By every measurement, Axel Merckx was a superb professional cyclist. He won a bronze medal in the 2004 Olympics and the 2000 Belgian national road championships. Merckx completed eight Tours de France, cracking the top 10 in 1998. His victories included the Tour de l’Ain, Grand Prix de Wallonie, and stages in the Giro d’Italia and Criterium Dauphine. The son of the legendary Eddy Merckx, Axel retired from racing in 2007, moved to British Columbia and applied his expertise to team management. He developed and ran Team Hagens Berman Axeon, a premier development team that produced countless national champions, Olympians and World Tour pros.
Velo-News listed Magnus Sheffield as its first pick of “Breakthrough Stars” of 2022. The quiet rider from Western New York made a mark winning the bronze medal at the junior world road championships. With the race calendar empty due to the pandemic, Sheffield focused his last year as a junior shattering the world 3,000-meter pursuit record by an amazing gap of 3 seconds. That got him signed for a European-bound program for 2021, where he quietly – but powerfully – supported team leaders. This earned him a place on Team INEOS/Grenadiers. He shocked the World Tour with a stage win of the Ruta Del Sol. Still just 19, he followed that up with a victory of the mid-week classic Brabantse Pijl. After finishing Paris Roubaix, the young man with Scandinavian heritage rode the Tours of Norway and Denmark, winning a stage and leading the latter until the final day to finish second overall. Sheffield also returned home mid-season to place second in the national time trial championships and third in road race. His 2023 season showed enormous promise until a high-speed crash in the Tour de Suisse resulted in a concussion.
One of the most colorful personalities in cycling, Alison Tetrick came out of retirement from road racing and won the 200-mile Unbound gravel race in 2017. The granddaughter of a national champion, Tetrick was a collegiate tennis player and biochemist who entered the endurance world as a triathlete. After attending a USA Cycling Talent ID camp in 2008, coaches convinced her to focus on cycling. She rocketed through the ranks of domestic racing until arriving at the 2014 road world championships, where she helped drive to a bronze medal in the team time trial. But along the way there were a series of crashes, the worst of which occurred in 2010, and head injuries and ensuing bouts with mental illness. The enigmatic Tetrick walked away from the highest level of road racing in 2017 and went right into gravel. And she has stayed, finishing on the podium at Emporia again in 2018 and 2019. At age 38, she has become a cultural mainstay of gravel racing and raising funds to help women and juniors in the sport.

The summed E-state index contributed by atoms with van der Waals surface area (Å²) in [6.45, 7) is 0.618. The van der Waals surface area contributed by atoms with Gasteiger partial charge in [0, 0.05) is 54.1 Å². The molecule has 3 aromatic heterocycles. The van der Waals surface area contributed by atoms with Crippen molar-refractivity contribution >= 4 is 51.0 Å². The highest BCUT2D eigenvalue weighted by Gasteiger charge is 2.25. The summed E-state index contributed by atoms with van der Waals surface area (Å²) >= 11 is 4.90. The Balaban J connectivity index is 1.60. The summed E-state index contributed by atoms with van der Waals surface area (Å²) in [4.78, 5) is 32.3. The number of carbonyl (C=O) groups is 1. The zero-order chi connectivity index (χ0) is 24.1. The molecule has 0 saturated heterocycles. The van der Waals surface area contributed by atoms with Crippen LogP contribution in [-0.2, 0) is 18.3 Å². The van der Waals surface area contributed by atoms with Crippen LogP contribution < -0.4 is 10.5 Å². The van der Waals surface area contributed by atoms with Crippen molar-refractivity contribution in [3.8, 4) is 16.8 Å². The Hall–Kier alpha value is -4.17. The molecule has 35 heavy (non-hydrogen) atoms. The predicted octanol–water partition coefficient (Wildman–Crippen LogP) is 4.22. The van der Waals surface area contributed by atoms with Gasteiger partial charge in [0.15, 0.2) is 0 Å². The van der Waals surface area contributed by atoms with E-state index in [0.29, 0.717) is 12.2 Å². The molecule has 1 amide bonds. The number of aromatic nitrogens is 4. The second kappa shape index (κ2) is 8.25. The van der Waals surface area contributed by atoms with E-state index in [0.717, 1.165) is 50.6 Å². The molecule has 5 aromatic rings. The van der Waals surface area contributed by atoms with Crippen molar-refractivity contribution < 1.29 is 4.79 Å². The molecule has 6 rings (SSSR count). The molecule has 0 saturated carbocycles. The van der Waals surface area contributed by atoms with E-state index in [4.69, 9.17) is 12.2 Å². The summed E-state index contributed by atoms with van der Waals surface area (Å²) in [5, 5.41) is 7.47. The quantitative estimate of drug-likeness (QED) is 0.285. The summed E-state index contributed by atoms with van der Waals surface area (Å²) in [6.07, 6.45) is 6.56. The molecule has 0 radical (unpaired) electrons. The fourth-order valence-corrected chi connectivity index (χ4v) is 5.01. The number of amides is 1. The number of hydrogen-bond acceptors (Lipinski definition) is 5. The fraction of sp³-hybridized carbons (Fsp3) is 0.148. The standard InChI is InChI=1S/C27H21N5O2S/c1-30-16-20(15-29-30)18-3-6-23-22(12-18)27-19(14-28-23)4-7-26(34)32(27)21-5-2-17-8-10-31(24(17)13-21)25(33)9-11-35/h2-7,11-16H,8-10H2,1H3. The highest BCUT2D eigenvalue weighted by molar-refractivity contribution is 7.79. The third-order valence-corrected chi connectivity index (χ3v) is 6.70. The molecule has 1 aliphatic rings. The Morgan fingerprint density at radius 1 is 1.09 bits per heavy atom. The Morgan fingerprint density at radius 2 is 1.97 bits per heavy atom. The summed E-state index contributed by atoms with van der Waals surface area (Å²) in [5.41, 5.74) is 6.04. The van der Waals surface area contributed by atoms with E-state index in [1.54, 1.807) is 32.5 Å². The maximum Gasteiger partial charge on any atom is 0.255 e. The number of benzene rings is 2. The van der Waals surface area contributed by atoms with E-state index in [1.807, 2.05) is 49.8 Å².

To understand Rigoberto “Rigo” Uran, one must try to comprehend the popularity of cycling in Colombia. Cycling may as well be the national sport in this South American country and Rigo is king. He has won stages in each of the three Grand Tours, 15 major World Tour wins, and a silver medal in the 2012 Olympic Road Race. His bold, win-or-die style contributes to the passion of his followers. He has won the Grand Prix Cycliste de Quebec, finished on the podium of some of the toughest stage races in the world, including Tirreno-Adriatico, Volta a Catalunya, and the Tour de Suisse. He’s proven equally brilliant in such one-day classics, having been on the podium of three editions of the Giro di Lombardia, one of the five “Monuments” of cycling.
Cam Wurf was labeled the “world’s most versatile elite endurance athlete” by podcaster and wellness guru Rich Roll. A native of Tasmania and longtime ambassador for Best Buddies, Wurf has achieved world-class status in three sports. Having competed in rowing at the 2004 Olympics, Wurf switched to cycling with immediate success. He earned a spot in the UCI World Tour in Europe and completed the Vuelta a España and Giro d’Italia. He then became one of the top triathletes in the world, setting the fastest bike time in two successive editions of Kona. Popular with fans and other riders, Wurf is referred to as the “Chief Motivation Officer” of every team he joins. For that, the INEOS Grenadiers recruited the Australian for both cycling and triathlon. Now 40, Wurf shocked not only pundits but also his fellow riders when he delivered a solid team ride in Paris-Roubaix, finished the grueling “Queen of the Classics”, and then laced up running shoes and ran a half marathon for training.